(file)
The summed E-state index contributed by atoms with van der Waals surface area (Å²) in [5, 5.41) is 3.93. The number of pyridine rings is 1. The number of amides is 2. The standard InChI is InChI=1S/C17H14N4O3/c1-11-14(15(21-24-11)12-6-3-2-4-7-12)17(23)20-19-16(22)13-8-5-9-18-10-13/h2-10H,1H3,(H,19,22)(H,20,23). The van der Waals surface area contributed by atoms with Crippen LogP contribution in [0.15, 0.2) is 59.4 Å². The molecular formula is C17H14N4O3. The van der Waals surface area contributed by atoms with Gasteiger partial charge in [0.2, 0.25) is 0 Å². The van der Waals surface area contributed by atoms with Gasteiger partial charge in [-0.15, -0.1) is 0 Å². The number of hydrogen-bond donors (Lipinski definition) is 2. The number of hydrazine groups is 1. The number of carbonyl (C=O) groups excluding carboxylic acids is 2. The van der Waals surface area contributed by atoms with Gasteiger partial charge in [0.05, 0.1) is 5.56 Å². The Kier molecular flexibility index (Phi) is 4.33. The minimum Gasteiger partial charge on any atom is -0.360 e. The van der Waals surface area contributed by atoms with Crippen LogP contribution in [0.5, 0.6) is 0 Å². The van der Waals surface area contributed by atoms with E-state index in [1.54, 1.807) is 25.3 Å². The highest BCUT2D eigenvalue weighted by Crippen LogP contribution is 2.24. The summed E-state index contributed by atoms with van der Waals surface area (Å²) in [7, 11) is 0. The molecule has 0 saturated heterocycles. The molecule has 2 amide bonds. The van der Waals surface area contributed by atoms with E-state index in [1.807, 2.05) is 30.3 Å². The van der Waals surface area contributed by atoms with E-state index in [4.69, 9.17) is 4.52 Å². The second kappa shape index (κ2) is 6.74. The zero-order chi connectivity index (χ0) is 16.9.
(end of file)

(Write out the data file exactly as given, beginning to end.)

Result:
The summed E-state index contributed by atoms with van der Waals surface area (Å²) in [5, 5.41) is 3.93. The number of pyridine rings is 1. The number of amides is 2. The standard InChI is InChI=1S/C17H14N4O3/c1-11-14(15(21-24-11)12-6-3-2-4-7-12)17(23)20-19-16(22)13-8-5-9-18-10-13/h2-10H,1H3,(H,19,22)(H,20,23). The van der Waals surface area contributed by atoms with Crippen LogP contribution in [0.15, 0.2) is 59.4 Å². The molecular formula is C17H14N4O3. The van der Waals surface area contributed by atoms with Gasteiger partial charge in [0.2, 0.25) is 0 Å². The van der Waals surface area contributed by atoms with Gasteiger partial charge in [-0.15, -0.1) is 0 Å². The number of hydrogen-bond donors (Lipinski definition) is 2. The number of hydrazine groups is 1. The number of carbonyl (C=O) groups excluding carboxylic acids is 2. The van der Waals surface area contributed by atoms with Gasteiger partial charge in [0.05, 0.1) is 5.56 Å². The Kier molecular flexibility index (Phi) is 4.33. The minimum Gasteiger partial charge on any atom is -0.360 e. The van der Waals surface area contributed by atoms with Crippen LogP contribution in [0.5, 0.6) is 0 Å². The van der Waals surface area contributed by atoms with E-state index in [1.54, 1.807) is 25.3 Å². The highest BCUT2D eigenvalue weighted by Crippen LogP contribution is 2.24. The summed E-state index contributed by atoms with van der Waals surface area (Å²) in [7, 11) is 0. The molecule has 0 saturated heterocycles. The molecule has 2 amide bonds. The van der Waals surface area contributed by atoms with E-state index in [1.807, 2.05) is 30.3 Å². The van der Waals surface area contributed by atoms with E-state index in [4.69, 9.17) is 4.52 Å². The second kappa shape index (κ2) is 6.74. The zero-order chi connectivity index (χ0) is 16.9.